The role of SRAMs in nextgen IoT and wearable embedded designs

In the mid-90s, Intel’s decision to integrate SRAM into its processors spelled doom for standalone SRAM suppliers across the world. Overnight the biggest market for SRAMs (PC Cache) vanished, leaving only a few niche applications. The SRAM value proposition of being a high performance memory (low access time, less standby power consumption) was highly restricted by its higher price and density limitations (the highest density available today is 288 Mb). Since SRAMs have four to six transistors per cell, it is impossible to compete with DRAMs and Flash memories (both have 1 transistor per cell); fewer transistors per cell translates to lower board density and lower cost. Thus, for traditional storage applications – which comprise 98% of the market – SRAM is an impractical solution.

Since Intel started embedding SRAMs, most SRAM suppliers have moved on, either by shutting shop or by diversifying their product portfolio beyond SRAMs. SRAM use shifted to specific applications requiring high performance, mostly in the industrial, automotive, and defense spaces. The overall market for SRAMs has declined at -13% CAGR (compound annual growth rate) from 2002-13. However, it would be incorrect to assume that as a technology, it is set to die. In fact, in the coming years we expect to see a revival of the good 'ol standalone SRAM, driven by a variety of factors. In this article, we will discuss the technology advances that necessitate SRAMs and also the evolving trends in SRAM technology that make it ready to service the needs of the future.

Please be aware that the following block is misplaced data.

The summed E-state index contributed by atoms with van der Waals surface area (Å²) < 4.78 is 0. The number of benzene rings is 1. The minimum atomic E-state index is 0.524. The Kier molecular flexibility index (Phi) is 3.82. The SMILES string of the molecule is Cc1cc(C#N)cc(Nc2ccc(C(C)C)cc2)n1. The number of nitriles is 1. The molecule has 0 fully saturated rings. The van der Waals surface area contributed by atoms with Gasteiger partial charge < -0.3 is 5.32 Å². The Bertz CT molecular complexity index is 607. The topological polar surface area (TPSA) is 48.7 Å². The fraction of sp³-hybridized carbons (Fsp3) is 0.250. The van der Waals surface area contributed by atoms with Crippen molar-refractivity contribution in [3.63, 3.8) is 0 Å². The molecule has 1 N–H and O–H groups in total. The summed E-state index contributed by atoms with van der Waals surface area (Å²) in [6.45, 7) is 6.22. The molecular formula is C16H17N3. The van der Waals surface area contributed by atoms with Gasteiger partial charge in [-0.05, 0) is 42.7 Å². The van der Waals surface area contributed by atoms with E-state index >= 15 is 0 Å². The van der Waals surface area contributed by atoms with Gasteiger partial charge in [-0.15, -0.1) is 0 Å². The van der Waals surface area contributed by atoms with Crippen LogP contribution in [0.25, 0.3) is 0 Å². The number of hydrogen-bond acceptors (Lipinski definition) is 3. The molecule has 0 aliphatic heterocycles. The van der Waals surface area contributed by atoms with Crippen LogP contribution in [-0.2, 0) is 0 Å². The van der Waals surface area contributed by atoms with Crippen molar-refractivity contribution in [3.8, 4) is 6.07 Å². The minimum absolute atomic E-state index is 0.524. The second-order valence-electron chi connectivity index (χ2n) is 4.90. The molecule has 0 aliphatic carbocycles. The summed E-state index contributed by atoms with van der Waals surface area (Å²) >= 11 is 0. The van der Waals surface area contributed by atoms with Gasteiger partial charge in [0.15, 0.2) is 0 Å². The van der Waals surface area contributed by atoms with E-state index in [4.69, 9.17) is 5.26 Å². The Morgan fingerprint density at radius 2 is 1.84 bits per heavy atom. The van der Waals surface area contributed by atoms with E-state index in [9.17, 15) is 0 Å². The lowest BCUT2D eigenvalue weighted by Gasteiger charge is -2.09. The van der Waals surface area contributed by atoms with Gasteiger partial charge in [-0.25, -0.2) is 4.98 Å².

The return of SRAMs to mainstream embedded design
The irony of the return to SRAMs is that it’s being driven by a reversal of the very trend that sought to replace it. When Intel decided to embed SRAM, this was an intelligent course to take. Apart from being more cost-effective, it was also technologically a superior solution – embedded SRAMs have better access time than external SRAMs, given that access time is the most important factor for cache memories.

Between then and now, processors have become more powerful and haveshrunk in size [1]. As processors become more powerful, they require commensurate improvements in cache memory. But at the same time, increasing the embedded cache memory becomes a growing challenge with every new process node. SRAM has a six-transistor architecture (logic area is typically four transistor/cell). This means that with smaller process nodes, the number of transistors per square centimeter will be extremely high (Figure 1). Such high transistor density can cause many problems, including:
Increased susceptibility to soft errors: Soft error rates are expected to increase seven-fold [2] as process technology scales from 130nm to 22nm (Figure 1 ).

Lower yields: Due to the shrinking of the bit-cells coupled with higher transistor density, the SRAM area is more susceptible to defects due to process variation. Such defects reduce the overall yield of the processor chip.

Increased power consumption:
If the SRAM bit cells have to be of same size as the logic bit cells, then the SRAM transistors will have to be scaled smaller than the logic transistors. The small size of the transistorscauses an increase in leakage current [3] which in turn increases the standby power consumption.

Figure 1: Soft error rate (SER) increases as process geometry node gets smaller